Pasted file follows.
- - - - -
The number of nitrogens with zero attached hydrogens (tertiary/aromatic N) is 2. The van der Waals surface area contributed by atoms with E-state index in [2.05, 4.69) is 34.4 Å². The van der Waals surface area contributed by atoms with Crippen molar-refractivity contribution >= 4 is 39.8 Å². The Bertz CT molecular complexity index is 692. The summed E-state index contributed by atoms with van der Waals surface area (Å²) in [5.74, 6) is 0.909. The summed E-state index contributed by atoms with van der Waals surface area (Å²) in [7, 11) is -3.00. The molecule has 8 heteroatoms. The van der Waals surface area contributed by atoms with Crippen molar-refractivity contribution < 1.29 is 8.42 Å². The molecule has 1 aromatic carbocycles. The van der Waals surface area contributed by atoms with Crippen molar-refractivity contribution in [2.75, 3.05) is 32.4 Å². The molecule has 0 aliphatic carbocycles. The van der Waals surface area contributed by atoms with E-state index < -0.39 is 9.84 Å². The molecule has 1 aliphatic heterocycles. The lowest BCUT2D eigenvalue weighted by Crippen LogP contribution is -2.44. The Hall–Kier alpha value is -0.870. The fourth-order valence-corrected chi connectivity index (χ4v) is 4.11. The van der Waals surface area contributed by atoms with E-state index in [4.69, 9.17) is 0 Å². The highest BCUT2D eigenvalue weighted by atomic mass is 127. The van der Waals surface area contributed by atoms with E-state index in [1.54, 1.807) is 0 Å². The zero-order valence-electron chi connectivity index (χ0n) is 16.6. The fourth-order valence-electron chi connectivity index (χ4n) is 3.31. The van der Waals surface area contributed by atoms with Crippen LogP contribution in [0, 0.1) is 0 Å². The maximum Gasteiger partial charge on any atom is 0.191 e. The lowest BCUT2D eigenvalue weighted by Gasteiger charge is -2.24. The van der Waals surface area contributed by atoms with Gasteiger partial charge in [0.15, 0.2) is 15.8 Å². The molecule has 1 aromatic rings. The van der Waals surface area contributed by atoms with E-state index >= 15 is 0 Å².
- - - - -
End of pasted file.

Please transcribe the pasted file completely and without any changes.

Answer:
The number of nitrogens with zero attached hydrogens (tertiary/aromatic N) is 2. The van der Waals surface area contributed by atoms with E-state index in [2.05, 4.69) is 34.4 Å². The van der Waals surface area contributed by atoms with Crippen molar-refractivity contribution >= 4 is 39.8 Å². The Bertz CT molecular complexity index is 692. The summed E-state index contributed by atoms with van der Waals surface area (Å²) in [5.74, 6) is 0.909. The summed E-state index contributed by atoms with van der Waals surface area (Å²) in [7, 11) is -3.00. The molecule has 8 heteroatoms. The van der Waals surface area contributed by atoms with Crippen molar-refractivity contribution < 1.29 is 8.42 Å². The molecule has 1 aromatic carbocycles. The van der Waals surface area contributed by atoms with Crippen molar-refractivity contribution in [2.75, 3.05) is 32.4 Å². The molecule has 0 aliphatic carbocycles. The van der Waals surface area contributed by atoms with E-state index < -0.39 is 9.84 Å². The molecule has 1 aliphatic heterocycles. The lowest BCUT2D eigenvalue weighted by Crippen LogP contribution is -2.44. The Hall–Kier alpha value is -0.870. The fourth-order valence-corrected chi connectivity index (χ4v) is 4.11. The van der Waals surface area contributed by atoms with E-state index in [4.69, 9.17) is 0 Å². The highest BCUT2D eigenvalue weighted by atomic mass is 127. The van der Waals surface area contributed by atoms with E-state index in [1.54, 1.807) is 0 Å². The zero-order valence-electron chi connectivity index (χ0n) is 16.6. The fourth-order valence-electron chi connectivity index (χ4n) is 3.31. The van der Waals surface area contributed by atoms with Crippen LogP contribution in [0, 0.1) is 0 Å². The maximum Gasteiger partial charge on any atom is 0.191 e. The lowest BCUT2D eigenvalue weighted by Gasteiger charge is -2.24. The van der Waals surface area contributed by atoms with Gasteiger partial charge in [0.15, 0.2) is 15.8 Å². The molecule has 1 aromatic rings. The van der Waals surface area contributed by atoms with E-state index >= 15 is 0 Å².